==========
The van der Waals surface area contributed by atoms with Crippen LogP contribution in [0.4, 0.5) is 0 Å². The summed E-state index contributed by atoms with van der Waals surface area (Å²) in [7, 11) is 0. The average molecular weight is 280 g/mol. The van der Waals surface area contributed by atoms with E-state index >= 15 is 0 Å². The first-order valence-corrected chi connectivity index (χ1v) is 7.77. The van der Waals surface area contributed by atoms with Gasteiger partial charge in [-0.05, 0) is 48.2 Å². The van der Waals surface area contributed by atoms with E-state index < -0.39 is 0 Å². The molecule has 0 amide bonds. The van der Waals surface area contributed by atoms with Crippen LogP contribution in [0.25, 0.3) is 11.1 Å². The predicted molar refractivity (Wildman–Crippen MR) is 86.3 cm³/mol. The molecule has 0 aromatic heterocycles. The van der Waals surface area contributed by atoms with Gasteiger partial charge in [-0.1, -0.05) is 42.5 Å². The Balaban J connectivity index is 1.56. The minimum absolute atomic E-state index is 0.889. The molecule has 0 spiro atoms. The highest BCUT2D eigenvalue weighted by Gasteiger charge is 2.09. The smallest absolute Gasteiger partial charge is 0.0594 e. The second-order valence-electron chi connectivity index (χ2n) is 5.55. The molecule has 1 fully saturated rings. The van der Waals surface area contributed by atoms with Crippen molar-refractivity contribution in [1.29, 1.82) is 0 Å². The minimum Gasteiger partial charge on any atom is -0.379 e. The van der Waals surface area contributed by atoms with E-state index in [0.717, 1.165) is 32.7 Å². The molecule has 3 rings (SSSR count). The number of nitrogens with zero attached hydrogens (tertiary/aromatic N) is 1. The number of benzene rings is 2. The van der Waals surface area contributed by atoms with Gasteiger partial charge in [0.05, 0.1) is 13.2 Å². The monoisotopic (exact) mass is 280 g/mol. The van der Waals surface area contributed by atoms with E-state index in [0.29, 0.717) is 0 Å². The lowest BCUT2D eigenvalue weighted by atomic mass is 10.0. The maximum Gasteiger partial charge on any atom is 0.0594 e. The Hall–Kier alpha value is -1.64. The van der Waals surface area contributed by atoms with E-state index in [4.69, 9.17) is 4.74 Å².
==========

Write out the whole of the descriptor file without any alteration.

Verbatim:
The van der Waals surface area contributed by atoms with Crippen LogP contribution in [0.4, 0.5) is 0 Å². The summed E-state index contributed by atoms with van der Waals surface area (Å²) in [7, 11) is 0. The average molecular weight is 280 g/mol. The van der Waals surface area contributed by atoms with E-state index >= 15 is 0 Å². The first-order valence-corrected chi connectivity index (χ1v) is 7.77. The van der Waals surface area contributed by atoms with Gasteiger partial charge in [-0.05, 0) is 48.2 Å². The van der Waals surface area contributed by atoms with E-state index < -0.39 is 0 Å². The molecule has 0 amide bonds. The van der Waals surface area contributed by atoms with Crippen LogP contribution in [0.25, 0.3) is 11.1 Å². The predicted molar refractivity (Wildman–Crippen MR) is 86.3 cm³/mol. The molecule has 0 aromatic heterocycles. The van der Waals surface area contributed by atoms with Gasteiger partial charge in [-0.1, -0.05) is 42.5 Å². The Balaban J connectivity index is 1.56. The minimum absolute atomic E-state index is 0.889. The molecule has 0 spiro atoms. The highest BCUT2D eigenvalue weighted by Gasteiger charge is 2.09. The smallest absolute Gasteiger partial charge is 0.0594 e. The second-order valence-electron chi connectivity index (χ2n) is 5.55. The molecule has 1 fully saturated rings. The van der Waals surface area contributed by atoms with Crippen molar-refractivity contribution in [1.29, 1.82) is 0 Å². The minimum Gasteiger partial charge on any atom is -0.379 e. The van der Waals surface area contributed by atoms with E-state index in [0.717, 1.165) is 32.7 Å². The molecule has 3 rings (SSSR count). The number of nitrogens with zero attached hydrogens (tertiary/aromatic N) is 1. The number of benzene rings is 2. The van der Waals surface area contributed by atoms with Gasteiger partial charge in [0.05, 0.1) is 13.2 Å². The monoisotopic (exact) mass is 280 g/mol. The van der Waals surface area contributed by atoms with E-state index in [0.29, 0.717) is 0 Å². The lowest BCUT2D eigenvalue weighted by atomic mass is 10.0. The maximum Gasteiger partial charge on any atom is 0.0594 e. The Hall–Kier alpha value is -1.64. The van der Waals surface area contributed by atoms with E-state index in [4.69, 9.17) is 4.74 Å².